As to what the league officials think, I don't find that they speak with authority. They may have more access than I to scientists that have studied the question at hand, in which case, I'd listen to the results of those scientists provided that their studies are peer reviewed and available for study. I think that Amazon.com: Moneyball: The Art of Winning an Unfair Game (9780393057652): Michael Lewis: Books (http://www.amazon.com/Moneyball-Art-Winning-Unfair-Game/dp/0393057658) is decent evidence that the conventional wisdom found in sports often isn't.


Late reply, I know. Took the weekend off.

No sweat here. We all have lives to live, and besides, I feel a case of March Madness setting in anyways. It could be an epidemic :biggrin:

Freeloader
11 Mar 10,, 03:09
I'll check out Amazon, books are usually cheap up there.

Waiting for the NFL draft more than anything myself. Want to see the Redskins draft some bloody OL for the right side of the line and a RB to replace the nearly done Portis.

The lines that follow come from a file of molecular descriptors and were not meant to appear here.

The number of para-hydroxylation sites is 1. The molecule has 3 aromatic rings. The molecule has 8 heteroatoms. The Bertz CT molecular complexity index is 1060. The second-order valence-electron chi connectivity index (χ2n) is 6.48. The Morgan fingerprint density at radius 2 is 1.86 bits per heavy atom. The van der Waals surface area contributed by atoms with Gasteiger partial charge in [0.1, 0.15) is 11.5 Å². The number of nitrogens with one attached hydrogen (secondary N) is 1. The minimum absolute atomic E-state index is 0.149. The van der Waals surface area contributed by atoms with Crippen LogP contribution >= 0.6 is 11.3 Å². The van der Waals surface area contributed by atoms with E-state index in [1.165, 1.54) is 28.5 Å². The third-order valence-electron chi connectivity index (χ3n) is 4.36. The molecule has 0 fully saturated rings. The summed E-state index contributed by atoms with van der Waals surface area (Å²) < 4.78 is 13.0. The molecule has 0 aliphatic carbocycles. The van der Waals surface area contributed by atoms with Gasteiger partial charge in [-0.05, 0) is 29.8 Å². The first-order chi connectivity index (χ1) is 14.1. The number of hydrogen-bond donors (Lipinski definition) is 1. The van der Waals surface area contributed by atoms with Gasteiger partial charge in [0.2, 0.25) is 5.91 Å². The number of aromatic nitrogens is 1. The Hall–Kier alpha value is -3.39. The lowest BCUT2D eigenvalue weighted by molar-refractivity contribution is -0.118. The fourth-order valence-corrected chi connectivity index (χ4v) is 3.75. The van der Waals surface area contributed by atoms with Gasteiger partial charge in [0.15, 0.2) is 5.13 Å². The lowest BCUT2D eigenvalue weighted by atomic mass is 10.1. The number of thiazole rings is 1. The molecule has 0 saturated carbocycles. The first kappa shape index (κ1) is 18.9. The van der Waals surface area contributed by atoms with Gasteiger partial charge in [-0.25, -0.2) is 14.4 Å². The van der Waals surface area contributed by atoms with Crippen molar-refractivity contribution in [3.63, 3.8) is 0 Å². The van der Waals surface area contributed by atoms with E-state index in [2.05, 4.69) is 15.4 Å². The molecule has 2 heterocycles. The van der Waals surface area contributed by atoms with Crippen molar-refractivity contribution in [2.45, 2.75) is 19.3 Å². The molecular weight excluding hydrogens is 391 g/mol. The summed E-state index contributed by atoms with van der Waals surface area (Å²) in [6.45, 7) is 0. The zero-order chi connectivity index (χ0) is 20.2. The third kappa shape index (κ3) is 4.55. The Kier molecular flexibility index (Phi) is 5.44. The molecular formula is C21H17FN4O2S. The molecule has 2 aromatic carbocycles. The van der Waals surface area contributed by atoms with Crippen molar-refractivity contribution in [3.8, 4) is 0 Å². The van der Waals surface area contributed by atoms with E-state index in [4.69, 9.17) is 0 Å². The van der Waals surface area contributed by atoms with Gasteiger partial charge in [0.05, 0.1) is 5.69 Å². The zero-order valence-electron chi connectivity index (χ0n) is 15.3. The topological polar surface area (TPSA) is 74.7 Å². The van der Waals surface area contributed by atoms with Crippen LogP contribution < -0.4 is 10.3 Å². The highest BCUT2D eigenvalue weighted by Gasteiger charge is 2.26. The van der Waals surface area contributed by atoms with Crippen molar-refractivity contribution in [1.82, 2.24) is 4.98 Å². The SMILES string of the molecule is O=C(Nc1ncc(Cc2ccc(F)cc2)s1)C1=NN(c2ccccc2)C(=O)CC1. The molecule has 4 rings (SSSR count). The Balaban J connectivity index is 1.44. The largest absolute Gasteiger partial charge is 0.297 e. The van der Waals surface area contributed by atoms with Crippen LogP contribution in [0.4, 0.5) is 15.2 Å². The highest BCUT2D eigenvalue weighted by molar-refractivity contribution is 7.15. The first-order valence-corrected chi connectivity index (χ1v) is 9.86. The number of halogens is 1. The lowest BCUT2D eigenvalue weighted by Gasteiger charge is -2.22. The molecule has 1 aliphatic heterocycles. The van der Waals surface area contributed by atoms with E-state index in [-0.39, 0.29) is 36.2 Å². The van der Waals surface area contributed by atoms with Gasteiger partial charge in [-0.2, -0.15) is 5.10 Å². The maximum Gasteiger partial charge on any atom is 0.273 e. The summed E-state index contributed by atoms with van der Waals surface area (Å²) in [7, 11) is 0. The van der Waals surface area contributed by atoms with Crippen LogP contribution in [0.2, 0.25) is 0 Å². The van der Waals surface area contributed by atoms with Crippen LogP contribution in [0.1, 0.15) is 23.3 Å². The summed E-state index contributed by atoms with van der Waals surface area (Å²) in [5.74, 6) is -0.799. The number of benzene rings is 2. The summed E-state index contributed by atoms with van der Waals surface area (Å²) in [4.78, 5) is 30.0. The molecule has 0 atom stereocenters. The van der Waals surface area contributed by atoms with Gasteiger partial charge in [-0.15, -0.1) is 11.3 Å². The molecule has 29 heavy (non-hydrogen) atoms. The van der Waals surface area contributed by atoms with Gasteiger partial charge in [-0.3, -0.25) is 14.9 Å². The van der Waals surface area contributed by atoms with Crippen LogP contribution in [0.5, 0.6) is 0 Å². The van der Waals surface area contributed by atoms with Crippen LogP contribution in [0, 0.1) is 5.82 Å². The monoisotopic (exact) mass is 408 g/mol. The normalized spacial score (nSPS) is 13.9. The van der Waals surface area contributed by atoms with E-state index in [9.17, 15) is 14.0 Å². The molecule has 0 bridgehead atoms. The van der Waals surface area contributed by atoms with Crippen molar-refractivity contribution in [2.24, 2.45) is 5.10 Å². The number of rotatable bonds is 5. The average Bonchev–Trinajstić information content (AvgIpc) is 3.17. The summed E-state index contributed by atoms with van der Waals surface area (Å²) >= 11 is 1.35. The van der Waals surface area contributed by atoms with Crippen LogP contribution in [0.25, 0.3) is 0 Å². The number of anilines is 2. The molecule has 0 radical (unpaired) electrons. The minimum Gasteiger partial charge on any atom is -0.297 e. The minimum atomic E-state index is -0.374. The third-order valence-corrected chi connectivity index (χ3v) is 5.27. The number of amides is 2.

cdude
11 Mar 10,, 03:36
Since age is an issue that you bring up, how is that this Olympic medalist at age 41 swam the fastest time of her life in the 50m, crushing the world record she had set at age 15?


Swimsuit, ask Phelps why he was beaten repeatedly by lesser swimmers in the World Championships last year, he will tell you.

cdude
11 Mar 10,, 03:45
People should look into HR/AB, not just HR per season. I bet the HR/AB graph for Barry Bonds looks much more suspicious than the HR/season graph.

PED absolutely helps performance, it's science. Anyone saw Bonds play would know that, his OPS was ASTRONOMICAL toward the end of his career.

Now I found this on baseball-reference:

1988 NL 22.4 (9th)
1990 NL 15.7 (5th)
1991 NL 20.4 (10th)
1992 NL 13.9 (1st)
1993 NL 11.7 (1st)